Outcome data were available for 592 (98.7%) participants in the intervention group, and 596 (99.3%) in the control group. Overall, 743 men (62.5%) returned at day 7. In the intent-to-treat analysis, the proportion of men who returned was higher in the intervention group (387/592; 65.4%) than in the control group (356/596; 59.7%; relative risk [RR] 1.09, 95% confidence interval [CI] 1.00 to 1.20; p=0.04).

The key factor associated with men's failing to return for the seventh-day follow-up visit was higher transportation costs. Men who paid more than 100 Kenyan shillings (about USD $1.25) to travel to and from the clinic had a higher risk of failure to return compared to those who spent ≤100 shillings (adjusted relative risk [aRR] 1.35, 95% CI 1.15 to 1.58; p<0.001). Educational level was of marginal significance. Men with secondary or higher education had a statistically non-significant lower risk of missing their follow-up visit compared to those with primary or less education (aRR 0.87, 95% CI 0.74 to 1.01; p=0.07). Among participants who returned for the seventh-day visit, 23/387 (6%) in the intervention group had had an adverse event compared with 19/356 (5%) in the control group (RR 1.12, 95% CI 0.6 to 2.1; p=0.7).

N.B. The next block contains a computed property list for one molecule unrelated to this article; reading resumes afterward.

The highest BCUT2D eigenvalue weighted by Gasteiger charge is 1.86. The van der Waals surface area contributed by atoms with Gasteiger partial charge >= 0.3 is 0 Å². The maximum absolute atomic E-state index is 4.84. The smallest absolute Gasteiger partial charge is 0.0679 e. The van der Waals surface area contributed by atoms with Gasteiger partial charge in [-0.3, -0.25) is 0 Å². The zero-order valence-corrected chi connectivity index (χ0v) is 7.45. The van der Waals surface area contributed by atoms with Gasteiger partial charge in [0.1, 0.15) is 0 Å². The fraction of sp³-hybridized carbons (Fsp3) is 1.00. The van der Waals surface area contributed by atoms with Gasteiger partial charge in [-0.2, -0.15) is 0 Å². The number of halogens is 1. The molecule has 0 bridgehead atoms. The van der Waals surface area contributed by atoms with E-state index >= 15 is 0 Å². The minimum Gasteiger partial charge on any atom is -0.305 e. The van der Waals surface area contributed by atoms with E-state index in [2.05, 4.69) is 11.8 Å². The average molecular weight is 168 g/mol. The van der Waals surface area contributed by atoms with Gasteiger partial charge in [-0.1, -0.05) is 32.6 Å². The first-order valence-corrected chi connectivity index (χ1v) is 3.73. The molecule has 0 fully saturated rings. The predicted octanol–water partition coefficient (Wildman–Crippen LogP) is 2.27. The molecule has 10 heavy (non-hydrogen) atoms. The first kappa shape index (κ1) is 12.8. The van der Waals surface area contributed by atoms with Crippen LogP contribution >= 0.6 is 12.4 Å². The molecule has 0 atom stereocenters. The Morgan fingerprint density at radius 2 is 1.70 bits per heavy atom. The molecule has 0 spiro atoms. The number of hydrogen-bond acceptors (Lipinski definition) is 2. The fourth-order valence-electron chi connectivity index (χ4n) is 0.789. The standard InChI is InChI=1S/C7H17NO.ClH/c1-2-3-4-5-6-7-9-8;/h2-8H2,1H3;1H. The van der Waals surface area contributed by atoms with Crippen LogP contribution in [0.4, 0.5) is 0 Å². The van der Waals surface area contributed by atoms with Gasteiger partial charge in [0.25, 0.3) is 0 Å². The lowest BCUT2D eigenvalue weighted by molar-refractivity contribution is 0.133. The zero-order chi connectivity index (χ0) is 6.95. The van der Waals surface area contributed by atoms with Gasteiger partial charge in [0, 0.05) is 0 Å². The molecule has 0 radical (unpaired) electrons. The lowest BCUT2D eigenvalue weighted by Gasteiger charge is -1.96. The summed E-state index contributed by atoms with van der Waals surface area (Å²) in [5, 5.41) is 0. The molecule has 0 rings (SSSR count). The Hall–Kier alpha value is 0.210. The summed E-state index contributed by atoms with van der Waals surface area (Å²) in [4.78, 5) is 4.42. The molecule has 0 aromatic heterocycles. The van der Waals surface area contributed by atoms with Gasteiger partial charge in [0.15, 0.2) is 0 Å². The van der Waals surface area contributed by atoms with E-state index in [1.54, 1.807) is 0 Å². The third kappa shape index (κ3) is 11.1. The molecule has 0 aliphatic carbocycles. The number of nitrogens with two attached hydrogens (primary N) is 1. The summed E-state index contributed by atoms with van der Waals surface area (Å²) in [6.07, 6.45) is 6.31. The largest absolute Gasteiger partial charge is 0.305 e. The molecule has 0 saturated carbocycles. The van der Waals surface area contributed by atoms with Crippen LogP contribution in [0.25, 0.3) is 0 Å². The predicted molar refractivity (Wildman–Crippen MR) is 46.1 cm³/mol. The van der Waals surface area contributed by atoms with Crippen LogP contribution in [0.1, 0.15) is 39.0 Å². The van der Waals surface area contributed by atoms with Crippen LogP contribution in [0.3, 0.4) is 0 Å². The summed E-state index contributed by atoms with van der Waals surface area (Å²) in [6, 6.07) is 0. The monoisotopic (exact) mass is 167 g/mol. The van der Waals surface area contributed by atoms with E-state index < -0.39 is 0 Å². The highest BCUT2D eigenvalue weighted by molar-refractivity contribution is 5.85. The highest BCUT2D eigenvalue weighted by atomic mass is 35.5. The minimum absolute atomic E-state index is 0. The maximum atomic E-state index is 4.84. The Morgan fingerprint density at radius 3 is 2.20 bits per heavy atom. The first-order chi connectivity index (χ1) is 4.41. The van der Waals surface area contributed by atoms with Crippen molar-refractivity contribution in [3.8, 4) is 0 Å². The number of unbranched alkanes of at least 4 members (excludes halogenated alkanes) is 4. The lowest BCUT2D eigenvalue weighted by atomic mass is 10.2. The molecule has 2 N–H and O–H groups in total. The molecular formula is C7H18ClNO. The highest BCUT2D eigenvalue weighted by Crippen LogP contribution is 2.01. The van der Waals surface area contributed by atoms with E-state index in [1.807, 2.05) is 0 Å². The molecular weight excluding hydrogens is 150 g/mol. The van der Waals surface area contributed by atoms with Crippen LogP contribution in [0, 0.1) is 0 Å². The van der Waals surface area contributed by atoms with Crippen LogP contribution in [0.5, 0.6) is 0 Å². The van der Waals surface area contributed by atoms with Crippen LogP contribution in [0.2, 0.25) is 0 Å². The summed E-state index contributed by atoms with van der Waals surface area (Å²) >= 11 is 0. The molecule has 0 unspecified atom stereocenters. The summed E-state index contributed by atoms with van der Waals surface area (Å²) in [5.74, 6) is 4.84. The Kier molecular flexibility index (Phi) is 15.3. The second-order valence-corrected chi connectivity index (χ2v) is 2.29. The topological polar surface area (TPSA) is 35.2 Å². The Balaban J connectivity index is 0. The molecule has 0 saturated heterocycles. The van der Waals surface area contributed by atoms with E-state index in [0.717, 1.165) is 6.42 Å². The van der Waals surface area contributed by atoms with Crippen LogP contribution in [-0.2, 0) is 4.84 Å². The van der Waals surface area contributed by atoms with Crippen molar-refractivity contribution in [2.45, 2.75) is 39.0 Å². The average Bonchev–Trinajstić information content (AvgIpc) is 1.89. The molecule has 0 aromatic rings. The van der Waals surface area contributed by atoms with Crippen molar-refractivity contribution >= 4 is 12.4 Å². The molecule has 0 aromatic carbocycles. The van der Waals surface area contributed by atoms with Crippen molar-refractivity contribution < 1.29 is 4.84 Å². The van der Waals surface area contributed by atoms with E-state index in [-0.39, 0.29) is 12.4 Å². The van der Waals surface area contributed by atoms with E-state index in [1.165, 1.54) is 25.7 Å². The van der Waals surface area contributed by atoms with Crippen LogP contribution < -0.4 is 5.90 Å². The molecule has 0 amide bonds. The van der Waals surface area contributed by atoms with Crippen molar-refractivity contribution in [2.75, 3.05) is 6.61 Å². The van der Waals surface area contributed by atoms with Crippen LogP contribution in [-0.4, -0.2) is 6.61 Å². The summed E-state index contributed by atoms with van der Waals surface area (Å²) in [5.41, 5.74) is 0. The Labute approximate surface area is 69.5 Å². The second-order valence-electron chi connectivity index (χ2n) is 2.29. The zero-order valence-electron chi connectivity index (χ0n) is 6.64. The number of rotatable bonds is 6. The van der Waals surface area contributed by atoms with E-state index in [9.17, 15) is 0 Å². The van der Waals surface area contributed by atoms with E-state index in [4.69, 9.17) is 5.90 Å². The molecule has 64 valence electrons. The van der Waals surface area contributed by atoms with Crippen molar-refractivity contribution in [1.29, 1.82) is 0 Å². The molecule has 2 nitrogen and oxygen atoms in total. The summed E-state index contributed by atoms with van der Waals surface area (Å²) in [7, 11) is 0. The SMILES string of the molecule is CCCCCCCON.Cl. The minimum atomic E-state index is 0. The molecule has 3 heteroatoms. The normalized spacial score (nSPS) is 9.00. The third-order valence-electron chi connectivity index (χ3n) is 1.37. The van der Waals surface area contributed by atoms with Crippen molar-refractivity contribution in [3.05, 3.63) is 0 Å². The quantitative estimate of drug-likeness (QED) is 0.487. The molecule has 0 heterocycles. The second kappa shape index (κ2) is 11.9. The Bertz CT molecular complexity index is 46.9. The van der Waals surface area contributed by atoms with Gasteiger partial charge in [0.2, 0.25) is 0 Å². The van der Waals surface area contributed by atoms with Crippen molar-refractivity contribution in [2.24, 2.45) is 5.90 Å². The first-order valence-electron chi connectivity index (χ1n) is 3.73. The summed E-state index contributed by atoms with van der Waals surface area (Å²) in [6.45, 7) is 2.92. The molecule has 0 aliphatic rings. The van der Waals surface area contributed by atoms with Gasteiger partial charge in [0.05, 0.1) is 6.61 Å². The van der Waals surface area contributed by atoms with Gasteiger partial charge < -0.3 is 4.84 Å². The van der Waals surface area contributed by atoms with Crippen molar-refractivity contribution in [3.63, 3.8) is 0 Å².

The authors conclude that mobile phone text messaging led to a modest increase in attendance at the seventh-day post-operative clinic visit compared to a control condition with standard care.

Risk of Bias

The overall risk of bias in this trial is low. The randomization sequence was developed by a statistician in the United States, using a block randomization scheme with variable blocks of size 4-16. Randomization was stratified by clinic. Investigators and study staff were blinded to the block number, block size, and sequence in the block. Participants were assigned to intervention arms using pre-prepared sequentially numbered, sealed, opaque envelopes containing group assignment. It was not possible to mask participants to group assignments. However, clinicians and nurses performing the circumcision procedure and follow-up were not aware of study group assignment. Patients excluded or lost to follow up are accounted for appropriately.